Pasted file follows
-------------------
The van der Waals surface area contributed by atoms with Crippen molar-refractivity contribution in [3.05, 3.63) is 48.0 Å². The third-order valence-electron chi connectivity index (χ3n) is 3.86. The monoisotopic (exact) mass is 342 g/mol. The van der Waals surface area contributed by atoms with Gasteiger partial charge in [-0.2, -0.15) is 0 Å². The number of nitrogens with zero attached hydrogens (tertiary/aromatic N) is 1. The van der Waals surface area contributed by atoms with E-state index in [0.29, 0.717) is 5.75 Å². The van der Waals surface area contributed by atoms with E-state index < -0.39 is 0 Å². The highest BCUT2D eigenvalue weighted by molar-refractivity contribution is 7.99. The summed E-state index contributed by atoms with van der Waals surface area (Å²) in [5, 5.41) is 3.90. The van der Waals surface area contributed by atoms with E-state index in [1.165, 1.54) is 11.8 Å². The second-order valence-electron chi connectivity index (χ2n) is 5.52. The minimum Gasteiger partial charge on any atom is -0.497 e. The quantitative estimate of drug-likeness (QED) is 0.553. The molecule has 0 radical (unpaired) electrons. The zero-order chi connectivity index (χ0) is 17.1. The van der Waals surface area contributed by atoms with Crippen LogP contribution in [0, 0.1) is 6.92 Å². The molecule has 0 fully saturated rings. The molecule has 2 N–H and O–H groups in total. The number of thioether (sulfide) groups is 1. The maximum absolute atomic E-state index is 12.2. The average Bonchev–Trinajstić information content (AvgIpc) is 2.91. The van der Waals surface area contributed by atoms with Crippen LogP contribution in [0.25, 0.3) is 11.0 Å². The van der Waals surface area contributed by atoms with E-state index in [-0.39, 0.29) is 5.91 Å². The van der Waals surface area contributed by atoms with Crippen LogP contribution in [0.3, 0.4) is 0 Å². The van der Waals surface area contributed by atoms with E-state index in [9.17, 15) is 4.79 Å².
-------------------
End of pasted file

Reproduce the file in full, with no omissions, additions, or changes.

The van der Waals surface area contributed by atoms with Crippen molar-refractivity contribution in [3.05, 3.63) is 48.0 Å². The third-order valence-electron chi connectivity index (χ3n) is 3.86. The monoisotopic (exact) mass is 342 g/mol. The van der Waals surface area contributed by atoms with Gasteiger partial charge in [-0.2, -0.15) is 0 Å². The number of nitrogens with zero attached hydrogens (tertiary/aromatic N) is 1. The van der Waals surface area contributed by atoms with E-state index in [0.29, 0.717) is 5.75 Å². The van der Waals surface area contributed by atoms with E-state index < -0.39 is 0 Å². The highest BCUT2D eigenvalue weighted by molar-refractivity contribution is 7.99. The summed E-state index contributed by atoms with van der Waals surface area (Å²) in [5, 5.41) is 3.90. The van der Waals surface area contributed by atoms with E-state index in [1.165, 1.54) is 11.8 Å². The second-order valence-electron chi connectivity index (χ2n) is 5.52. The minimum Gasteiger partial charge on any atom is -0.497 e. The quantitative estimate of drug-likeness (QED) is 0.553. The molecule has 0 radical (unpaired) electrons. The zero-order chi connectivity index (χ0) is 17.1. The van der Waals surface area contributed by atoms with Crippen LogP contribution in [0, 0.1) is 6.92 Å². The molecule has 0 fully saturated rings. The molecule has 2 N–H and O–H groups in total. The number of thioether (sulfide) groups is 1. The maximum absolute atomic E-state index is 12.2. The average Bonchev–Trinajstić information content (AvgIpc) is 2.91. The van der Waals surface area contributed by atoms with Crippen LogP contribution in [0.25, 0.3) is 11.0 Å². The van der Waals surface area contributed by atoms with E-state index in [-0.39, 0.29) is 5.91 Å². The van der Waals surface area contributed by atoms with Crippen LogP contribution in [0.3, 0.4) is 0 Å². The van der Waals surface area contributed by atoms with E-state index in [9.17, 15) is 4.79 Å².